On March 15, 1781, American and British forces clashed near Guilford Courthouse at present-day Greensboro, North Carolina. The battle was the culmination of several months of hard campaigning by the armies of Nathanael Greene and Lord Charles Cornwallis. On the morning of the battle, Greene deployed his army in three lines. The first consisted of nearly 800 North Carolina militia arranged on the edge of a field with “their arms resting on a rail fence.” One of the militiamen was my 4th great-grandfather....
Captain James Frost
Greene ordered the North Carolina militia to fire two volleys and then fall back. Cornwallis took the bait. His men advanced on Greene’s first line after a thirty-minute artillery barrage by both sides. The British broke through but suffered severe casualties in the advance. One American noted that, after his regiment fired a volley, the British “appeared like the stalks of wheat after the harvest man passed over them with his cradle.” Despite their losses, Cornwallis’s army continued to push against the americans. Unwilling to the risk the destruction of his army, and realizing that he had inflicted massive casualties on the British, Greene withdrew his army to Troublesome Ironworks nearly fifteen miles away. The battered British army did not pursue. Some researches have stated that the experienced ironmaker, Captain Frost, worked at Troublesome Ironworks.
American forces outnumbered British troops almost three to one, and although Cornwallis’s army had held the field, the Americans had punished them severely. One-quarter, or twenty-seven percent, of Cornwallis’s army lay dead or wounded on the battlefield. By comparison, Greene lost only six percent of his force. Cornwallis withdrew to Ramsey's Mill, on the site of the present Lockville Dam, where they encamped for two days caring for the wounded and burying their dead. At Ramsey's Mill, Cornwallis' troops used the rocks of the mill dam to create a bridge over the Deep River, allowing for the army to continue toward Cross Creek. Then, they destroyed the makeshift bridge so Greene's men could not follow. It was a clever trick and a sly way to excape the Americans and hopefully give his troops time to recover from the Battle of Guildford Courthouse. But, fully recover they did not. Five months later, Cornwallis surrendered his army to George Washington, speeding along American victory in the war.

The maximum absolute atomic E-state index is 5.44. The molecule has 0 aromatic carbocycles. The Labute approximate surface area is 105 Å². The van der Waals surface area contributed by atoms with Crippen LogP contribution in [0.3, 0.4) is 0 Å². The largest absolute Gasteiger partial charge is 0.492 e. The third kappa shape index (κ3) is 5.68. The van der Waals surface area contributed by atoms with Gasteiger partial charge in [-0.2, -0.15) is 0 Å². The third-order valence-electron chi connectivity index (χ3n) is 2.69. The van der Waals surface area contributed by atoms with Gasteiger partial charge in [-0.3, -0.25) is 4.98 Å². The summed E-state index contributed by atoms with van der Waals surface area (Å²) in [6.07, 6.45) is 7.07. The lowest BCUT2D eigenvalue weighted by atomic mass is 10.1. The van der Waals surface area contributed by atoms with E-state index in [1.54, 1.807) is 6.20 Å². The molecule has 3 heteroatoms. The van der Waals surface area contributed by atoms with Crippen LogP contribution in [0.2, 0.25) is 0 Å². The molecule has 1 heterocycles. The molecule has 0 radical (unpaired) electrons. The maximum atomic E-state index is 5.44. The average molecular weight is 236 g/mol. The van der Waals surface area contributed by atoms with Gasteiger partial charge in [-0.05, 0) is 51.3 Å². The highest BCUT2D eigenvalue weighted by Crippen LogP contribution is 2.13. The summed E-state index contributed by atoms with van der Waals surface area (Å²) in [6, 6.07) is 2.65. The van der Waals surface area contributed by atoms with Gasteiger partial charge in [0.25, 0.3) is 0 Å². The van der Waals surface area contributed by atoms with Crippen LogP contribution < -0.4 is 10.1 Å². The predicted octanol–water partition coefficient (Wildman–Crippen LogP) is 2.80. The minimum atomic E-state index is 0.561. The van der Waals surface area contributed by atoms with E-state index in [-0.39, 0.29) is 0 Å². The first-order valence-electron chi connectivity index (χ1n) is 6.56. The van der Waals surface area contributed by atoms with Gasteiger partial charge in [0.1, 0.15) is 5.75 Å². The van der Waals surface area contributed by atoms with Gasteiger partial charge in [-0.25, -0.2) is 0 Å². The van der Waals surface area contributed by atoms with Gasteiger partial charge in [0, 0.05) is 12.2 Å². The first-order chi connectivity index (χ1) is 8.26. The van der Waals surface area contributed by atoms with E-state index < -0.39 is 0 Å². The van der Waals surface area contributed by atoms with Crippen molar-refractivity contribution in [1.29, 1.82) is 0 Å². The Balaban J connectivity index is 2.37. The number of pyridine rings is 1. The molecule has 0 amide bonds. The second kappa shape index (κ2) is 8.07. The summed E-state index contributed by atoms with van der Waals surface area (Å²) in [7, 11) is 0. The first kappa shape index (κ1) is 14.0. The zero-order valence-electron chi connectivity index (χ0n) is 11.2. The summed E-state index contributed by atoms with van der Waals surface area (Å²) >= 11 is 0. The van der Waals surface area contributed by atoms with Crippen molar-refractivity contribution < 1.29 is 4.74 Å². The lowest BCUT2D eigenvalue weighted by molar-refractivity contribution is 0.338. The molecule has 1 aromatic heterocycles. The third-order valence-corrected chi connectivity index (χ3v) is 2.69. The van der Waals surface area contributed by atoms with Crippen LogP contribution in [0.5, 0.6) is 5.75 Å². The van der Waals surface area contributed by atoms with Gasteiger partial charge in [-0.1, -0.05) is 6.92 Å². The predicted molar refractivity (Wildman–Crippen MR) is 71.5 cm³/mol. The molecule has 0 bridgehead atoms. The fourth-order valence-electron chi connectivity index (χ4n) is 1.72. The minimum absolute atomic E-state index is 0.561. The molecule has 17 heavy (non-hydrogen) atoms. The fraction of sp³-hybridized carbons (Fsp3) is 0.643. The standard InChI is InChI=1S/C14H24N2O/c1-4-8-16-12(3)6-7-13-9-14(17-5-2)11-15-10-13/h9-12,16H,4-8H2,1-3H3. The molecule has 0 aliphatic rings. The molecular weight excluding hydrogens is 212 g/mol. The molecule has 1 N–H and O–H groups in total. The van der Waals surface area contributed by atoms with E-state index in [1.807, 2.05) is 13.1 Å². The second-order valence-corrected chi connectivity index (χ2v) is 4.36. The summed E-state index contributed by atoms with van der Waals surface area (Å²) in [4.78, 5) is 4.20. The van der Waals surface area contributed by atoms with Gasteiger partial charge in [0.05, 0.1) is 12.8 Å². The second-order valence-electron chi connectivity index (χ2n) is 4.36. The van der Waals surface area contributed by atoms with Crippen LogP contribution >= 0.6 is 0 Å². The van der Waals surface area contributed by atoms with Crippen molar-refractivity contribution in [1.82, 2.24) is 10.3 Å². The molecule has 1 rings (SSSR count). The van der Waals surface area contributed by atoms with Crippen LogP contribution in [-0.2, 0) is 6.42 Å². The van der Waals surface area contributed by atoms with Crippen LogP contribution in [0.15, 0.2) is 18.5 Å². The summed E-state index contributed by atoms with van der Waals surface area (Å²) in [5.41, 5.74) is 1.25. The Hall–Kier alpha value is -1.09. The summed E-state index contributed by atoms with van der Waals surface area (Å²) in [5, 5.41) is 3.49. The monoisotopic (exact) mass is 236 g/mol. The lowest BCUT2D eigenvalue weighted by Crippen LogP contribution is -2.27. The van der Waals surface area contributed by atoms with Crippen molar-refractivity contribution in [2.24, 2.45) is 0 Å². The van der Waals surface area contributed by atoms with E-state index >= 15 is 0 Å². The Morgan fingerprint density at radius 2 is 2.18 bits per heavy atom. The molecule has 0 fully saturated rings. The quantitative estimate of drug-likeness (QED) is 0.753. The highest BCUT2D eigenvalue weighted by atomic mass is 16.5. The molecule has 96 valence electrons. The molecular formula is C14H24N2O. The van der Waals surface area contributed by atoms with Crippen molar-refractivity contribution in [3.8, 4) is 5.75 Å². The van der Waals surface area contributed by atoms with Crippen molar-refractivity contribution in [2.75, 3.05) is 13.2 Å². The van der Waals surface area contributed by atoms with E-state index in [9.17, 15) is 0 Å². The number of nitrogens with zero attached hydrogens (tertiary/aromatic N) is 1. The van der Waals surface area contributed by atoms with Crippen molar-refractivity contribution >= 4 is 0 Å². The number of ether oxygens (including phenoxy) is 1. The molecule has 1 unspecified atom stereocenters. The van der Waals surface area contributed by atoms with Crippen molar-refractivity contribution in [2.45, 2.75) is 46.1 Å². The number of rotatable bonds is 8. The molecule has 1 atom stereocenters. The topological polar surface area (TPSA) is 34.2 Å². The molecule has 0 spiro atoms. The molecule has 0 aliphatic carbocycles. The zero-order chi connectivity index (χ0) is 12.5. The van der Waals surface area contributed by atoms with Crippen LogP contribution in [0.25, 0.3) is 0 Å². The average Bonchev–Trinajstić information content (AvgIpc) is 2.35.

Captain James Frost was born in 1762. He moved from Pennsylvania to North Carolina, where he died in 1808. His son, James Frost, Jr. migrated to Monticello, Kentucky, and was one of Micah Taul's volunteers in the War of 1812. James Jr.'s son, Stuart Corydon "Cord" Frost, fought against the Rebels in the Civil War. His son, Ulysses Simpson 'Grant' Frost, was the father of my grandmother, Vada Frost Boles.
Captain James Frost's grandfather, John Frost, migrated to America in the mid 1600's and lived in Morristown, New Jersey.
I enjoyed your article. May I inquire as to the historical works you sued in the above? I am trying to do research about Snow Camp North Carolina. According to a pamplet printed in 1971, General Cornwallis and troops spent time after the Guilford Courthouse battle in Snow Camp. Roughly, March 20, 1781 until March 25th. I was interested in the compliment of troops and artillery he had with him. If you have any ideas where I might look, I would be very appreciative.ReplyDelete
Search Guilford Courthouse online. There is much to read. Try searching Snow Camp, North Carlina. Perhaps you will find what you are looking for.ReplyDelete
Thanks for the great article and photos. Do you know the name of James Frost Jr's wife and all their children? Did James Jr reside in Chatham Co., NC in 1820? Was one of their children William Robert Frost who moved to Franklin Co. AL and then Itawamba Co. Mississippi? Thank you.ReplyDelete
Thank you for the information. I just found out that Captain James Frost is my ancestor also. However, other sources state that his birth year was 1742.ReplyDelete